Check-Up Clinic: Advice
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Lessons about philanthropy, the economy, and fundraising amid the pandemic
The coronavirus (COVID-19) has affected many aspects of society so far. How will it affect philanthropy? Our scholars and experts discuss the economy and stock market, and share advice for fundraisers during this uncertain time.
It is established knowledge that the stock market affects giving now, and has impacted it in in the past. So, is it important to follow day-to-day trends in the stock market, or to study it long term?
Dr. Patrick Rooney, executive associate dean for academic programs and professor of economics and philanthropic studies, explained that both matter.
"It's easier to follow day-to-day news about the economy," he said. "It's also beneficial to understand current economic trends when you're discussing giving with your donors, as the stock market can affect their lives.
"However, our research has found that the day-to-day variation in the stock market really doesn't predict changes in household giving. It's more year-end to year-end.
"Longer-term trends matter. If donors, especially high-net worth donors, do gain money through the stock market in one year and then lose it the next, they may be less comfortable making big philanthropic investments. However, even if they decrease their giving from their stock assets, they may give more aggressively out of their income."
Nonprofits and fundraisers should keep in mind that different types of donors, which include individuals, foundations, and corporations, may give differently. During the 2008 recession, the Lilly Family School of Philanthropy found that foundation giving can be counter-cyclical. In other words, foundations may actually give more during more challenging economic times. Corporate giving may vary by industry and sector. Individual giving is the most susceptible to changes in the overall economy.
In other words, donors can give out of multiple different channels. While the economy, GDP, the stock market, and tax policy play an important role in giving, they aren't the only reasons why people give.
Advice for fundraisers
Don't stop fundraising.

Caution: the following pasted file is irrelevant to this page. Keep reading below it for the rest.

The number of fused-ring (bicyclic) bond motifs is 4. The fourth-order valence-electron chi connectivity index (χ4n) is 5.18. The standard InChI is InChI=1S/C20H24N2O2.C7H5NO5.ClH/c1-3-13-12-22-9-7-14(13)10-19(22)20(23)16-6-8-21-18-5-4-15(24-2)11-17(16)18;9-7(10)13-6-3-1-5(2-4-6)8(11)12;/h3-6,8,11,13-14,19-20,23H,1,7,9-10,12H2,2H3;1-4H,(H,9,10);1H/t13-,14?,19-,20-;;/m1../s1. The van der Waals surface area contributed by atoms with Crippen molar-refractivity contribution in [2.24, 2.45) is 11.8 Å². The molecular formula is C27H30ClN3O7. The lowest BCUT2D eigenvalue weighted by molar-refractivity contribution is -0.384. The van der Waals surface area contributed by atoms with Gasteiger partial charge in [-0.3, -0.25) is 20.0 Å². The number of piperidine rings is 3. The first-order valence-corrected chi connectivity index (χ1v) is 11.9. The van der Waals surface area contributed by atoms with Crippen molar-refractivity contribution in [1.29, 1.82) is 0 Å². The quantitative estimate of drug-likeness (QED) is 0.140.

"People don't give unless they are asked, for the most part. So continue to ask for those donations," Dr. Rooney explained.
In addition, our Philanthropy Panel Study data from 2000-2016 demonstrated that while the percentage of households who gave declined during the Great Recession, households who continued to give, gave consistently during difficult economic conditions.
"Even though the Great Recession was the biggest economic downturn since the Great Depression, many people didn't stop giving," explained Dr. Chelsea Clark, research associate at the Lilly Family School of Philanthropy. "The dollar amount they gave may have changed, if income decreased, but most people gave a consistent percent of their income, even during hard times. Giving can become a habit. Even if the economy is hit hard, some people will not change their giving behaviors dramatically."
Maintain communications with your donors.
"During times of economic slowdown or insecurity, nonprofits need to increase communications with their donors, who might be open to the possibility of special (additional) donations during this particular economic season," said Bill Stanczykiewicz, assistant dean for external relations and director of The Fund Raising School.
Giving may decline at the moment, but continue to make your case.
Nonprofits may be concerned that donations from households may shift toward combating COVID-19. However, the report U.S. Household Disaster Giving in 2017 and 2018 states the majority (78 percent) of disaster aid donor households reported that their disaster giving did not affect their giving to other causes. Twelve percent reported an increase in their giving to other causes.
Stanczykiewicz noted that during times of uncertainty, philanthropic associations can provide a point of connection, a place to be known, a place to gather (within a certain distance), a place to share information, and a place to commiserate.
"The other two sectors can't provide these opportunities for association; what Robert Payton referred to as 'the gift of human presence,' " he said. "Nonprofits provide places to build social capital and to work together toward a better world."